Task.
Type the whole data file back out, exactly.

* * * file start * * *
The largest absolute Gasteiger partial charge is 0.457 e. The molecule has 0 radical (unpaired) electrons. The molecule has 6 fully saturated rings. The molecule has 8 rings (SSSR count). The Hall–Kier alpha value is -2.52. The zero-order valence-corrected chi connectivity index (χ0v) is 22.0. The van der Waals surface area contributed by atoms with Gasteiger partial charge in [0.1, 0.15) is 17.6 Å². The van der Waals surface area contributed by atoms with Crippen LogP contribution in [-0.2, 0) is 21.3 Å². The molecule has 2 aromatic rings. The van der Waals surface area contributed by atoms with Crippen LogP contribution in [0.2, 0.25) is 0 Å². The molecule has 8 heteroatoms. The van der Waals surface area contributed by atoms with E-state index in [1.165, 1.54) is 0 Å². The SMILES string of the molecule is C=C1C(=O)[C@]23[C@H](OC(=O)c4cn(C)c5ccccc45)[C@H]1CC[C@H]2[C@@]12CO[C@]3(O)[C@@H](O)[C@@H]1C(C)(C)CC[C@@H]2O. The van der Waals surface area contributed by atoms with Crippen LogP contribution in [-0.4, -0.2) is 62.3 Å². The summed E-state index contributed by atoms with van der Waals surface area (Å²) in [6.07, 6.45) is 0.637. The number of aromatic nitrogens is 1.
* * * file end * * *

The largest absolute Gasteiger partial charge is 0.457 e. The molecule has 0 radical (unpaired) electrons. The molecule has 6 fully saturated rings. The molecule has 8 rings (SSSR count). The Hall–Kier alpha value is -2.52. The zero-order valence-corrected chi connectivity index (χ0v) is 22.0. The van der Waals surface area contributed by atoms with Gasteiger partial charge in [0.1, 0.15) is 17.6 Å². The van der Waals surface area contributed by atoms with Crippen LogP contribution in [-0.2, 0) is 21.3 Å². The molecule has 2 aromatic rings. The van der Waals surface area contributed by atoms with Crippen LogP contribution in [0.2, 0.25) is 0 Å². The molecule has 8 heteroatoms. The van der Waals surface area contributed by atoms with E-state index in [1.165, 1.54) is 0 Å². The SMILES string of the molecule is C=C1C(=O)[C@]23[C@H](OC(=O)c4cn(C)c5ccccc45)[C@H]1CC[C@H]2[C@@]12CO[C@]3(O)[C@@H](O)[C@@H]1C(C)(C)CC[C@@H]2O. The van der Waals surface area contributed by atoms with Crippen LogP contribution in [-0.4, -0.2) is 62.3 Å². The summed E-state index contributed by atoms with van der Waals surface area (Å²) in [6.07, 6.45) is 0.637. The number of aromatic nitrogens is 1.